This is important not just because it’s bad politics – although it certainly is, it’s hard to see how anyone could defend a statement as flat and simplistic as “Gains made by minorities were, it was argued, made at the expense of working-class unity and advancement” – but because it’s bad politics tangled up with the germ of an important and necessary critique. Liberal multiculturalism, as a strategy of state patronage based around dividing people up into “communities” that are treated as fixed, homogenous, and static categories, and then cultivating a relationship between the state and individuals at the top of the internal hierarchies of these communities, does deserve to be attacked, but the critique of multiculturalism is only helpful or worthwhile if it’s part of a larger and better grassroots strategy for fighting oppression. To just criticise multiculturalism, while offering no positive programme for opposing oppression, just a finger-wagging reminder that “support for minority rights is… not the way forward” is to come off as distinctly uninterested in these struggles. (It is also extremely difficult to see what this analysis means in practice – is the #BlackLivesMatter movement against racist police killings an example of working-class people fighting back against state violence, and therefore good, or a demand for minority rights, and therefore divisive and bad?)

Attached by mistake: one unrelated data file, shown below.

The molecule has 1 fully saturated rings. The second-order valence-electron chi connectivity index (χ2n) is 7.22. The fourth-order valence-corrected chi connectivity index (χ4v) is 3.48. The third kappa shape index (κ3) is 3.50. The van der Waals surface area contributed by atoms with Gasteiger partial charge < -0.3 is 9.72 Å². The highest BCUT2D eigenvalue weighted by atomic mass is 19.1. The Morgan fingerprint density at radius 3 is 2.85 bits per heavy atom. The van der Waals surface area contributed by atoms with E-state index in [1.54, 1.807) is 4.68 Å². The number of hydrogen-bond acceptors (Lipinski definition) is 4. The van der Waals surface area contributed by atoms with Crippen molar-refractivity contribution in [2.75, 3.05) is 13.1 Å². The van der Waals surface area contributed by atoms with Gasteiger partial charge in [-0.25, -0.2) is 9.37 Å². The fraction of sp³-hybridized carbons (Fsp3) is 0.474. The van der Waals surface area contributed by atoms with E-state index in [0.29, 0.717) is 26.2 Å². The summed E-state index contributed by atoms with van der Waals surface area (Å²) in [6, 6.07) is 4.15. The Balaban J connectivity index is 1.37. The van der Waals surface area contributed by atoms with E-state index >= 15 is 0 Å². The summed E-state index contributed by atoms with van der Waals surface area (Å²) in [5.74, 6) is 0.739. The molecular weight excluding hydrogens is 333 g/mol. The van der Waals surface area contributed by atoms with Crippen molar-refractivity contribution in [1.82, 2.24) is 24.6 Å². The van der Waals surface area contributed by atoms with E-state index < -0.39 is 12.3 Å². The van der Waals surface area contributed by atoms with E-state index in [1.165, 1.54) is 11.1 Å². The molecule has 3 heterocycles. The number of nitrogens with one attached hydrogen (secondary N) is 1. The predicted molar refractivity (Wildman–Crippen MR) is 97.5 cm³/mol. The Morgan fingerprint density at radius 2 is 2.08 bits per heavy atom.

Identity politics becomes most dangerous and reactionary when it treats professional representatives of oppressed groups as automatically having the legitimacy to genuinely speak for everyone in the groups they claim to represent. The danger of this politics is that it doesn’t distinguish between stonewall the riot and Stonewall the charity, between explosions of rage like Brixton ‘81 or Feguson ‘14 and the charlatans trying to channel that energy back into support for the Labour or Democratic parties, between the feminism of the Mujeres Libres and the feminism of Hillary Clinton. But, at least as presented by Hayes, the RA critique also doesn’t seem to adequately distinguish between radical bottom-up and liberal state-focused approaches to these problems, lumping them all together as “not the way forward”. Far from weakening liberal cross-class multicultural ideology, these kind of arguments actually play into the hands of the professional representatives and “community leaders” associated with state multiculturalism: to argue against their anti-racist strategies without simultaneously putting across an alternative programme for advancing “gains made by minorities” is to reinforce their claim that to criticise them is to attack, or at least to be indifferent to the problems of, the communities they represent.